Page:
A Textbook Editor’s Plea for Citizen Engagement

K-12 textbooks aren’t subject to critical race theory, but they are full of mistakes

Antonia Malchik


Person standing in front of a brick wall looking up and holding a book over their face.
Photo by Siora Photography on Unsplash

When I tell people I’m a freelance editor, they get interested. When I specify that I’m a freelance copy editor for K-12 textbook publishers, their eyes glaze over.

And it’s true, copy editing textbooks is a tedious job. There isn’t a lot of variety. (I wish the moral panic about critical race theory in K-12 curricula had any validity to it; at least then I’d have something else to think about while I’m checking for style alignment and missing commas. But alas, there is no such thing.)

But working in K-12 education at this granular level for the last 20+ years — for every large textbook publisher and many small ones — has given me invaluable insight into the structures and directions of education from kindergarten phonics to high school science.

Most people don’t know much about the publishing process of books themselves, nor is there any real need to, and even fewer probably know what goes into publishing textbooks. There are program developers and researchers, subject matter experts (SMEs) and project editors, writers and more editors, and then freelancers like me.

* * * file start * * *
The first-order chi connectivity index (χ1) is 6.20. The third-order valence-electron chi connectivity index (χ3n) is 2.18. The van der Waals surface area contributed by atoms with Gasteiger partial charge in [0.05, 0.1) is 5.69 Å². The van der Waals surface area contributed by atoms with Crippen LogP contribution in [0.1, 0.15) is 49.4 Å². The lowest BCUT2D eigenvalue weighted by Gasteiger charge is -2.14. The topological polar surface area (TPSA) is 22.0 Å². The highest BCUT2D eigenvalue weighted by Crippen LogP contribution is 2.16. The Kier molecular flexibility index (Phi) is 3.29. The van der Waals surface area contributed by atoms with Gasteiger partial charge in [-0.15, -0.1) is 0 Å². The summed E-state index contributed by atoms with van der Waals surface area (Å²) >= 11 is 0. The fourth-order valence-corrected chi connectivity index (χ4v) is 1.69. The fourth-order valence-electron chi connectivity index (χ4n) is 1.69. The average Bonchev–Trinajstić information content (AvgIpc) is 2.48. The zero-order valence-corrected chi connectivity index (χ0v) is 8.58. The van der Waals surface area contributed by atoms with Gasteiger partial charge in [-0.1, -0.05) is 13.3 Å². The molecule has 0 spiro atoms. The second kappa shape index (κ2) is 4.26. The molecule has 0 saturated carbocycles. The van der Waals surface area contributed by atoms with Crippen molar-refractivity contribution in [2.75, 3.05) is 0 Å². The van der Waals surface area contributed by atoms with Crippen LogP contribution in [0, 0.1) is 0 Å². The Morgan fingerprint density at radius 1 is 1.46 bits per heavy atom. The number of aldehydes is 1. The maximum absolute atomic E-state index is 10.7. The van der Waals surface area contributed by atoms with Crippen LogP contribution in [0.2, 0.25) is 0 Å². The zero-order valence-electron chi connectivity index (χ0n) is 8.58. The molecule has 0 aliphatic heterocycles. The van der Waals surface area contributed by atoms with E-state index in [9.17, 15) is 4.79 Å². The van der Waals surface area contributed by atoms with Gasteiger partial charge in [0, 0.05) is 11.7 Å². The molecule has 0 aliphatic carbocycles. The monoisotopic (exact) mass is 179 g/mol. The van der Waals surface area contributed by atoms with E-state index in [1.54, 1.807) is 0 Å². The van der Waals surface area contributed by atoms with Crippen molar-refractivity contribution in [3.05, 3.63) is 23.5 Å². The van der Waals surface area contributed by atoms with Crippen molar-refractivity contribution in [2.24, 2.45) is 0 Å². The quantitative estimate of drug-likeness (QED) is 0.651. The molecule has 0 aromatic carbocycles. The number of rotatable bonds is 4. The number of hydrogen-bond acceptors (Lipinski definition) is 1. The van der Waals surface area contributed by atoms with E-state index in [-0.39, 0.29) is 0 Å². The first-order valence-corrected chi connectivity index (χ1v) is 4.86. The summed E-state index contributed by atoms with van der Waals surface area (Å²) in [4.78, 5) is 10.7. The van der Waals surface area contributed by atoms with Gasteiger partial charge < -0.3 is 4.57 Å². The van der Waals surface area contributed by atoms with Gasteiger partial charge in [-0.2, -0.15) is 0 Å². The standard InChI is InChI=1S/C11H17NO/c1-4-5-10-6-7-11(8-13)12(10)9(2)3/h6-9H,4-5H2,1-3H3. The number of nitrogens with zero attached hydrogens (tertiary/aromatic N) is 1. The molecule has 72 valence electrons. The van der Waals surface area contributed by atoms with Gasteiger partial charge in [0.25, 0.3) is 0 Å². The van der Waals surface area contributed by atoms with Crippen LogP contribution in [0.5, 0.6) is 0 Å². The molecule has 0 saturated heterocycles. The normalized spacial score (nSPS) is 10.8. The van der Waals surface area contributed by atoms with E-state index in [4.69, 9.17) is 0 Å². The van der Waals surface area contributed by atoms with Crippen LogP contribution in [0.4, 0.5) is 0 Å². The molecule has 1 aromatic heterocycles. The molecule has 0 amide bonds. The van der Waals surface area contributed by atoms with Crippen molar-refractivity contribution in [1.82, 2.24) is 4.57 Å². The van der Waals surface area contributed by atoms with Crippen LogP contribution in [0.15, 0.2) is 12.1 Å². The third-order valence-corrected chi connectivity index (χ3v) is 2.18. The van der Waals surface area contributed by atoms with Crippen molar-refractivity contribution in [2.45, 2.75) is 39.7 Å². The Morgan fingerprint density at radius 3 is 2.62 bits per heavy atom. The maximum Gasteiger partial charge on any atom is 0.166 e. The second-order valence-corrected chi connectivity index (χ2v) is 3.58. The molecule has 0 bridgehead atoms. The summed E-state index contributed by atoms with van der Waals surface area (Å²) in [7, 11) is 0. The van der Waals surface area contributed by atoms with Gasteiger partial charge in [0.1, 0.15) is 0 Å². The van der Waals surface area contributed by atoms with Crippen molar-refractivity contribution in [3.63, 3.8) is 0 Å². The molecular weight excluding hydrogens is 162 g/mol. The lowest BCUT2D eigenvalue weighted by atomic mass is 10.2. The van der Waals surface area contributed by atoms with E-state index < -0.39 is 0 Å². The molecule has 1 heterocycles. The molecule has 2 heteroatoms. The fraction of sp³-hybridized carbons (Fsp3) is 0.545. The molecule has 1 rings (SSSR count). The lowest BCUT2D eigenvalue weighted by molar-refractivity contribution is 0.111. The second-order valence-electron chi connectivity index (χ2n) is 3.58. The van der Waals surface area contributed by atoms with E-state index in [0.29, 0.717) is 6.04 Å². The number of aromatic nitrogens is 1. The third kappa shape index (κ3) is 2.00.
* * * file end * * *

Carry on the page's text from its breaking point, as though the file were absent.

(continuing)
I come in at the end of the line, close to when the textbook is moving into production. At this point, the facts of the textbook, as well as the style and content, should have been pretty heavily combed over, evaluated and reevaluated, and then fact-checked by people who supposedly know what they’re doing.

Unfortunately, with some few exceptions, I haven’t found this to be the case. Particularly with the largest, best-known publishers, the manuscripts arrive in my inbox riddled with errors.

I can’t tell you how depressing this is, especially at younger grades. I stopped working on math textbooks entirely because their quality was so dismal and there was little I could do to mitigate the problems. One of the last math texts I ever worked on included tests for kindergarteners that had many misspelled words and wrong answers.

Think about that for a moment. The U.S. public school system has gone whole hog into standardized testing starting at very young ages. This means…



Antonia Malchik

Antonia Malchik is the author of A Walking Life: Reclaiming Our Health and Our Freedom One Step at a Time; walking, tech, community, and embodiment.